Retail still needs rates therapy

The retail growth trend remains strong, but its momentum comes amid an unusual context and is unlikely to persist once business investment is more seriously challenged.

Households are splurging on household goods and eating out but can the momentum persist? Growth may be strong in the March quarter but the economy has yet to face its sternest test and that’s why rates should not rise just yet.

Retail sales rose by 0.2 per cent in February, narrowly missing expectations, to be 4.9 per cent higher over the year. The modest result was not a surprise following the particularly strong January outcome when sales rose by 1.2 per cent.

Graph for Retail still needs rates therapy

Taking the average of the past two months provides a pretty good indication of how well retail sales are travelling. Data from January and February is tracking around 2 per cent higher than the December quarter last year. On that basis, real consumption growth may track within the 1.2 per cent to 1.4 per cent range in the March quarter.

The household sector is full of inconsistencies at the moment. On one hand we have rising house prices and retail spending but we also have lacklustre personal credit growth and subdued employment conditions. Even accepting that housing is mostly an investor phenomenon and labour markets can be backwards looking, it is still an usual set of circumstances.

Retail spending continues to be supported by strong demand for durable goods -- which is usually a sign of a cyclical upswing – and ‘other’ retailing. Cafes and restaurants rose modestly in February but have climbed by around 10 per cent over the year -- I wonder to what extent the strong upward trend has been driven by the excessive number of cooking shows on television?

Graph for Retail still needs rates therapy

Spending at department stores fell sharply in February, following solid gains in January, and is now 4.2 per cent lower over the year. That’s not great news for our biggest retailers, who have yet to really benefit directly from low interest rates and higher spending.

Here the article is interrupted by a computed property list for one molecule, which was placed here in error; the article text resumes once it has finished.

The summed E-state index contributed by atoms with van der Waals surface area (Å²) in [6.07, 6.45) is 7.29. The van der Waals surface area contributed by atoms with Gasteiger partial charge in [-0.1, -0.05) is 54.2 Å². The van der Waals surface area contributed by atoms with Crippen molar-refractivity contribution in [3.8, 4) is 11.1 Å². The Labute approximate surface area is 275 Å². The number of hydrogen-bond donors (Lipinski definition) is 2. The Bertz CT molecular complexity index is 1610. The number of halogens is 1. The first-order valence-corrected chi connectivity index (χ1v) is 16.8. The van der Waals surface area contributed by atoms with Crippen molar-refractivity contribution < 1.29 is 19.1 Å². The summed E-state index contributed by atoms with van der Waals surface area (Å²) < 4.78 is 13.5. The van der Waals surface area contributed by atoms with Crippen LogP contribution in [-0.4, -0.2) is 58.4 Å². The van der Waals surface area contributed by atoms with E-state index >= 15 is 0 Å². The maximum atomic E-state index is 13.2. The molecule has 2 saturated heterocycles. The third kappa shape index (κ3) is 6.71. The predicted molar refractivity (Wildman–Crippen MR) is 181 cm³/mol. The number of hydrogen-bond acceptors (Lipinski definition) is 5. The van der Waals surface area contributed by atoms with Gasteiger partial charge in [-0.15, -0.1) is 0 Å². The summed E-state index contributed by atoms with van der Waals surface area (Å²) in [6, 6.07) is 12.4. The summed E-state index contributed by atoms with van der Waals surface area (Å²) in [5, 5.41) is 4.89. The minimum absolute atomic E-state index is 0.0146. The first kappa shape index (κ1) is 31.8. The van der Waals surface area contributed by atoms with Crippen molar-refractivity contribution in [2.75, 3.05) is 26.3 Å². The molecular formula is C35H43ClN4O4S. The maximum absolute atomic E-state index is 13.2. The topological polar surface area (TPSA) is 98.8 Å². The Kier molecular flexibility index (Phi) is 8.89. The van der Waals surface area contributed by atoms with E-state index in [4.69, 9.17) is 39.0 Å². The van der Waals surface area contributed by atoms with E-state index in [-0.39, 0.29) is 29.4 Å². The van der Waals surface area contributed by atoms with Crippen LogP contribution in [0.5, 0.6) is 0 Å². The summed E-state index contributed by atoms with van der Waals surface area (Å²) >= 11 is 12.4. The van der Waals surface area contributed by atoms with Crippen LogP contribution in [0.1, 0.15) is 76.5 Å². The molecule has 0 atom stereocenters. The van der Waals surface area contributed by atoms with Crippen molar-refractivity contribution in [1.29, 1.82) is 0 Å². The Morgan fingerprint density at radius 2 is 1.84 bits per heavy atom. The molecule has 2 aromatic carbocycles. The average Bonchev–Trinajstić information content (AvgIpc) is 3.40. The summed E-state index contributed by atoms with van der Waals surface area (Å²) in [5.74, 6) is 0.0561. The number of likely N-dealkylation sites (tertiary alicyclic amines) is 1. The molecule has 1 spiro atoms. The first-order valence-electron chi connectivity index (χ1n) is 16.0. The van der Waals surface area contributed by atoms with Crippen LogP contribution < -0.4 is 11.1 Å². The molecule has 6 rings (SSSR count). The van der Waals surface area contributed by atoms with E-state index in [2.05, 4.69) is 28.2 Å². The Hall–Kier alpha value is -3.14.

At the state level the strongest performers over the past year have been New South Wales and Tasmania. However, both states had poor results in February with sales in New South Wales up by only 0.1 per cent and in Tasmania down by 1.4 per cent. But we shouldn’t be too concerned -- a soft month is to be expected after a number of strong months.

Graph for Retail still needs rates therapy

Retail spending growth in Western Australia has slowed significantly and adjusted for inflation has probably declined over the past year. This is not entirely unexpected and is actually what we might expect to see as the economy rebalances -- not only away from mining investment but also away from Western Australia in general.

Household consumption will be strong in the March quarter and with household spending accounting for around 60 per cent of the economy that points to strong growth in GDP as well.

The big question though is whether this growth is sustainable? My concern is that the retail sector will make significant gains now but that growth will return to more normal levels around the time that business investment collapses. Strong growth in household spending is great for the economy but the timing just isn’t quite right and the momentum is unlikely to persist.

That is one of the main reasons that I cannot support higher rates right now even if March quarter growth and inflation are elevated. Rates were set low in the first place to facilitate a rebalancing of the Australian economy away from a reliance on the mining sector. Although that process has begun – and initial signs are good – the process has yet to meet its sternest test: the impending collapse in business investment.

The RBA has taken a forward-looking approach to rates and I don’t think it will compromise that now simply because the economy has gained momentum. It has set rates with next year in mind and a knee-jerk reaction to past data would only make it more difficult for the economy to maintain momentum next year.

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